CES 2017 - Las Vegas, USA
- Written by Brent Butterworth Brent Butterworth
- Parent Category: Shows-Events Shows-Events
- Created: 08 January 2017 08 January 2017
Even though high-end audio seems to be vanishing from CES, I did find a handful of audiophile-oriented headphones at the 2017 show. It’s worth noting that most of these were on display in the Las Vegas Convention Center, not at the high-end exhibits at the Venetian. Here are the models I found, along with a couple of interesting headphone electronics products I heard. All prices in USD.
I would argue that AudioQuest’s NightOwl Carbons and NightHawk Carbons (shown above) were the most anticipated headphone introductions at CES. Both build on the original NightHawks, which featured a controversial tuning that inspired many audiophiles to embrace them as the first headphones they could stand to listen to. Both headphones are priced at $599, and both feature a black automotive paint finish that inspired the Carbon name. The NightHawk Carbons are acoustically the same as the original NightHawks, but now they come with two sets of earpads. The pads of one set use the same ultrasuede covering as the original, while the other pads, dubbed the “boost” pads, have a protein leather covering that’s less porous and thus boosts treble and upper midrange by 1 to 2dB, according to designer Skylar Gray. The NightOwl Carbons are a closed-back version that Gray tuned to match the NightHawks as closely as possible.
Audio-Technica’s $549 ATH-DSR9BTs represent an attempt to get audiophile-grade sound from Bluetooth headphones. The ATH-DSR9BTs employ Trigence Semiconductor’s Pure Digital Sound technology, which is similar to what’s used in many hi-fi products in that it keeps digitally sourced signals (e.g., Bluetooth) in the digital domain until they hit the speaker driver. Signals travel from the Bluetooth receiver, through digital signal processing, and into a class-D amplifier. The ATH-DSR9BTs use a high-efficiency driver with four voice coils; the $299 ATH-DSR7BTs are similar but with a conventional driver.
Chord’s $599 Poly turns the company’s Mojo portable headphone amp into a complete entertainment system. The Poly includes Wi-Fi and Bluetooth capability, and can stream through AirPlay or DLNA, or play music from its own SD card. You control it through smartphone or computer apps such as MPaD. Chord also includes a . . .
. . . form-fitting case that fits both the Poly and Mojo when they’re connected together.
At $2999, HiFiMan’s HE1000 V2 headphones are some of the most expensive headphones on the market, which is why I was surprised to see the new Edition 6 headphones, which at $5999 are double the HE1000s’ price. The Edition 6s look similar to the HE1000s, but the drivers are substantially different. According to company founder Fang Bian, the magnets flanking the Edition 6s’ planar-magnetic drivers are thinner than the HE1000s’, with a rounded profile that reduces diffraction of sound waves. The company also showed its $15,000 EF1000 amplifier, which it intends as a partner to the Edition 6s.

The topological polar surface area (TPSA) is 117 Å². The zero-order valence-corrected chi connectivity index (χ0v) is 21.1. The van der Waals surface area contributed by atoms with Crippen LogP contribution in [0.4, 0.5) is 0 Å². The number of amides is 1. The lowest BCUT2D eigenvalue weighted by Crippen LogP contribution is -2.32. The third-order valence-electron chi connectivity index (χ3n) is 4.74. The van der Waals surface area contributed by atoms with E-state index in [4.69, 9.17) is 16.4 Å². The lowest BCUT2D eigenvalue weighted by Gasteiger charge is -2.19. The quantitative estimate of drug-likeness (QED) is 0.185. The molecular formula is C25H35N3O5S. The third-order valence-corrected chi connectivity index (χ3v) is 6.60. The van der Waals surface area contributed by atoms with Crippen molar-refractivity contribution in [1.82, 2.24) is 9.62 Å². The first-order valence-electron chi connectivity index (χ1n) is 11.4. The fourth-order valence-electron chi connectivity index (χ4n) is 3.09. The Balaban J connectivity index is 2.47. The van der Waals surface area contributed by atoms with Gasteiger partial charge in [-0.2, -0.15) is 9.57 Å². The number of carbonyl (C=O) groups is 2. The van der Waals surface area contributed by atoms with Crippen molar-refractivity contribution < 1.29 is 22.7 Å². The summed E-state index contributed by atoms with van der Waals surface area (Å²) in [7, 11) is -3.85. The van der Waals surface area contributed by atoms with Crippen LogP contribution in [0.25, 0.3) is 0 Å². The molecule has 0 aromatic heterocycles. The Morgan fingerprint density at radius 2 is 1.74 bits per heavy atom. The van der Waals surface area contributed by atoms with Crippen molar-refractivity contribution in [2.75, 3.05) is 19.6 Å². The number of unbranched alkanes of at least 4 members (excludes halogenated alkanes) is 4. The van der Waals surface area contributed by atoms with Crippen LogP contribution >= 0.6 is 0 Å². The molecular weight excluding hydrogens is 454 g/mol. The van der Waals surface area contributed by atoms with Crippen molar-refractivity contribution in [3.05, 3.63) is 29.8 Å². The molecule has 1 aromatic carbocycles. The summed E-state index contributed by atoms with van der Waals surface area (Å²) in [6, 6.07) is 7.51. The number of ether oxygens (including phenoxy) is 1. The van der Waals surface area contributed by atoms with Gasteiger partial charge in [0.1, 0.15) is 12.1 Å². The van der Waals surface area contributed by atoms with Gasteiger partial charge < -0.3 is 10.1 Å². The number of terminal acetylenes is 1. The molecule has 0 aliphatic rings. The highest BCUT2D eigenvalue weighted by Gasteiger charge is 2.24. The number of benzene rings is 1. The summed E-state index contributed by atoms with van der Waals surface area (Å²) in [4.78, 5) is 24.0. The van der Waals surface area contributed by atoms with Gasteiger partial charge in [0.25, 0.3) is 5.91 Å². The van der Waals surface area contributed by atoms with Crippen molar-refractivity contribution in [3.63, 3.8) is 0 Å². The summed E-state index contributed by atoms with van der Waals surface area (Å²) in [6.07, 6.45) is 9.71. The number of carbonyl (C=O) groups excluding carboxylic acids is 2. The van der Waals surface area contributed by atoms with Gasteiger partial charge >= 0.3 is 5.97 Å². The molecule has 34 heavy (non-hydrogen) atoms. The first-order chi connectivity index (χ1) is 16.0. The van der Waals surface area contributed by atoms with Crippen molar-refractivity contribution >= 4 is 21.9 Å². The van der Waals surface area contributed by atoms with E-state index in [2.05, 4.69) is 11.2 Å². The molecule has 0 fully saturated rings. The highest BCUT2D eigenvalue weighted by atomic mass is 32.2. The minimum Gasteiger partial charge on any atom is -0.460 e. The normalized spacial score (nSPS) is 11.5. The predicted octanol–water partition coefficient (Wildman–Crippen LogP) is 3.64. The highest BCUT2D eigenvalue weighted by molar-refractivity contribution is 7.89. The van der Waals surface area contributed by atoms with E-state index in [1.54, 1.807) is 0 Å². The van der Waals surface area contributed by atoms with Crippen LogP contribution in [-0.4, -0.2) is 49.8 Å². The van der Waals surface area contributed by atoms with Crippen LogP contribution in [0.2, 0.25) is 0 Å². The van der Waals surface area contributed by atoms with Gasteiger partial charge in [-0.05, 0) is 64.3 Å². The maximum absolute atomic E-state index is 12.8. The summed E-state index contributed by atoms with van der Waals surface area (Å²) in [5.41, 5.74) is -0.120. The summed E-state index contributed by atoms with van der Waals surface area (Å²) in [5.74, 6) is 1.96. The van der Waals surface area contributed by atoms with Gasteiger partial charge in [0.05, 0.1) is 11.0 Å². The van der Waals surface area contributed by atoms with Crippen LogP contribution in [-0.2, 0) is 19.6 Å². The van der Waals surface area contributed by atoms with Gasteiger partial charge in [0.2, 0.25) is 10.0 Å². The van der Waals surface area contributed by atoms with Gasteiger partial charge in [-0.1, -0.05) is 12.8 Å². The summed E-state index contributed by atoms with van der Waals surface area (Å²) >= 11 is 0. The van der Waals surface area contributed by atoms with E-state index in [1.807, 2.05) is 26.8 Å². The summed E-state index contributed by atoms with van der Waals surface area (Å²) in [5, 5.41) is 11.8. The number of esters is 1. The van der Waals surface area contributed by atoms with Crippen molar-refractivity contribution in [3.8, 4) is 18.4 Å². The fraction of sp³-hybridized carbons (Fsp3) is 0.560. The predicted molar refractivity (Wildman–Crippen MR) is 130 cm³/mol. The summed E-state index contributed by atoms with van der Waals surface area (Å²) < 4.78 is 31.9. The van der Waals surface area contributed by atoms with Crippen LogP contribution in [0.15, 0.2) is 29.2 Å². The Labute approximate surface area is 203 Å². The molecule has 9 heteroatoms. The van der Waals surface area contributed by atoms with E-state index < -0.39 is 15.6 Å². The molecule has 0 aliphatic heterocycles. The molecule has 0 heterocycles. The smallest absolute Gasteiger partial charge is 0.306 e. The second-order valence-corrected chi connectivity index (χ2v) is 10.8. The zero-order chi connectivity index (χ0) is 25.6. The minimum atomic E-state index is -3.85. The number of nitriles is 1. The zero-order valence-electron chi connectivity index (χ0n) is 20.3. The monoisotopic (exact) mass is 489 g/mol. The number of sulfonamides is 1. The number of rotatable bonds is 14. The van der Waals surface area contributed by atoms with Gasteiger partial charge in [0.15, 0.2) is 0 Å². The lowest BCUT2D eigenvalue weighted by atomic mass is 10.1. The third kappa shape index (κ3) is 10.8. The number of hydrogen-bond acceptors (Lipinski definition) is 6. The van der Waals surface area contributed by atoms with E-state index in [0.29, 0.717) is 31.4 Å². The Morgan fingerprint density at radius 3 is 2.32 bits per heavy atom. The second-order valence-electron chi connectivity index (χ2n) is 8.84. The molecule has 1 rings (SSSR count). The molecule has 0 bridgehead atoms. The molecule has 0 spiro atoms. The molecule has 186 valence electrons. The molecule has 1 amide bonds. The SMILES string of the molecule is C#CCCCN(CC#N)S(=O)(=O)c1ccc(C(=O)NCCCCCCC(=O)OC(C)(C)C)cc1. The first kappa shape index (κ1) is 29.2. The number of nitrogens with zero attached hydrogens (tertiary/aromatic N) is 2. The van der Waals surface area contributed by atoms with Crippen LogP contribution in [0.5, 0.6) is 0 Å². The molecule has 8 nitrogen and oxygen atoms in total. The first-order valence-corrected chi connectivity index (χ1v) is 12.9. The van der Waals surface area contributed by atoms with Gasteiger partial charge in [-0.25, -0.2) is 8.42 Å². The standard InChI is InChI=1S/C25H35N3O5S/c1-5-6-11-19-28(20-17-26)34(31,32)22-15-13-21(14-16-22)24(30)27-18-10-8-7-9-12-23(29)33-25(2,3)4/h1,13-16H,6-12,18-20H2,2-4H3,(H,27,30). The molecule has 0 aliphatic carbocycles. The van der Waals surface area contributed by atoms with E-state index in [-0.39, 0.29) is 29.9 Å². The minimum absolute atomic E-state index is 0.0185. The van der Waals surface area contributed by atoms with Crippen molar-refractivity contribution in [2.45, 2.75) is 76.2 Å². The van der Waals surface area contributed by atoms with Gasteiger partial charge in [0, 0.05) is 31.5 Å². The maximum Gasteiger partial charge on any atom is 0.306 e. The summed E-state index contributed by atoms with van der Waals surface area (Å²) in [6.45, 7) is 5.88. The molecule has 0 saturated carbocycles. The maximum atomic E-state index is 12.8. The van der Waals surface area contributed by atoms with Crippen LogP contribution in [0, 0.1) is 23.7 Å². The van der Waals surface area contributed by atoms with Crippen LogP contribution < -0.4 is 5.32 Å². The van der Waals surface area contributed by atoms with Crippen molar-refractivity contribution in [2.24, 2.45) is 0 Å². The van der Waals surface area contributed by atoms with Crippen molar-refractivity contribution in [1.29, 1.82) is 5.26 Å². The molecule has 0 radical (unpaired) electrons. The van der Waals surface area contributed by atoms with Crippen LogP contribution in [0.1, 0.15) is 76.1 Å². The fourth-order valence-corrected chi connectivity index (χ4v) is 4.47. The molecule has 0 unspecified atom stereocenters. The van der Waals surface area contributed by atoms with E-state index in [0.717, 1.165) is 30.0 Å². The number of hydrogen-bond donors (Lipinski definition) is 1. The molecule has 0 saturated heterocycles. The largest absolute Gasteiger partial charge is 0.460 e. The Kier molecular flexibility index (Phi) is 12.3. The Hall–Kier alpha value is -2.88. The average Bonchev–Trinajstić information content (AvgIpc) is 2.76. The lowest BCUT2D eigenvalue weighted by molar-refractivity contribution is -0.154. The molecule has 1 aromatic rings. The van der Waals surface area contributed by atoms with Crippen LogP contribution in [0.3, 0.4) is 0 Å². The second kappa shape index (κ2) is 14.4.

“This guy’s got a lot of guts,” I thought when HiFiMan’s Fang Bian showed me the RE2000s, a $2000 set of earphones with just a single dynamic driver per earpiece. According to Bian, the design of the RE2000s is based on research he did for his doctoral dissertation. The diaphragms of the drivers are chemically coated in microscopic patterns; Bian says altering the patterns has a considerable effect on the sound. “This is so simple compared with altering the diaphragm material itself,” he told me.
With a nod toward its Heritage line of classic horn speakers, Klipsch introduced three new Heritage-series wood-bodied headphones: the $999 HP-3s shown here, the $399 HP-2s, and the $299 to $499 (depending on features) HP-1s. The HP-3s are a semi-open-back design using a 52mm biocellulose driver per earpiece. Although the HP-3s are said to be sensitive enough that they can be used with a smartphone, Klipsch also showed the $499 Heritage headphone amp, which you can see behind the headphones. It offers a 24/192 DAC and fully balanced drive with balanced and unbalanced outputs.
Master & Dynamic has a rep for steampunk-styled, audiophile-quality headphones. The new $449 MW50s combine the convenience of Bluetooth with the sound quality of a 40mm beryllium driver. The MW50s charge through a USB-C connector and are said to run for 16 hours on a charge.
The Pryma Arias ($549) are a Bluetooth version of the original Pryma 01s we reviewed in March of last year. They retain the styling of the original, right down to the leather-covered headband and “belt buckle”-style earpieces. In typical Bluetooth headphones, the Bluetooth receiver and amplifiers reside in one earpiece and are connected by a wire to the other earpiece. Obviously, the Pryma headband design wouldn’t allow this, so the company placed electronics in both earpieces and linked them separately through Bluetooth as well. As a result, each earpiece has a button to turn it on or off. The Arias will be available in black and coffee/brown color schemes starting around the end of March.
Rogue Audio’s $2495 RH-5 was my favorite of the new headphone amps I saw at CES 2017, just because it has all the features and performance I would look for in a headphone amp. It combines a tube preamp stage with MOSFET-buffered outputs said to deliver nearly 4W of power per channel -- plenty enough to get the best performance from even the most insensitive headphones. It has one stereo XLR and three stereo RCA inputs. It also has RCA and XLR preamp outputs, and it can output a balanced headphone signal on one four-pin XLR or two standard 1/4" jacks. An internal MC/MM phono stage is optional.
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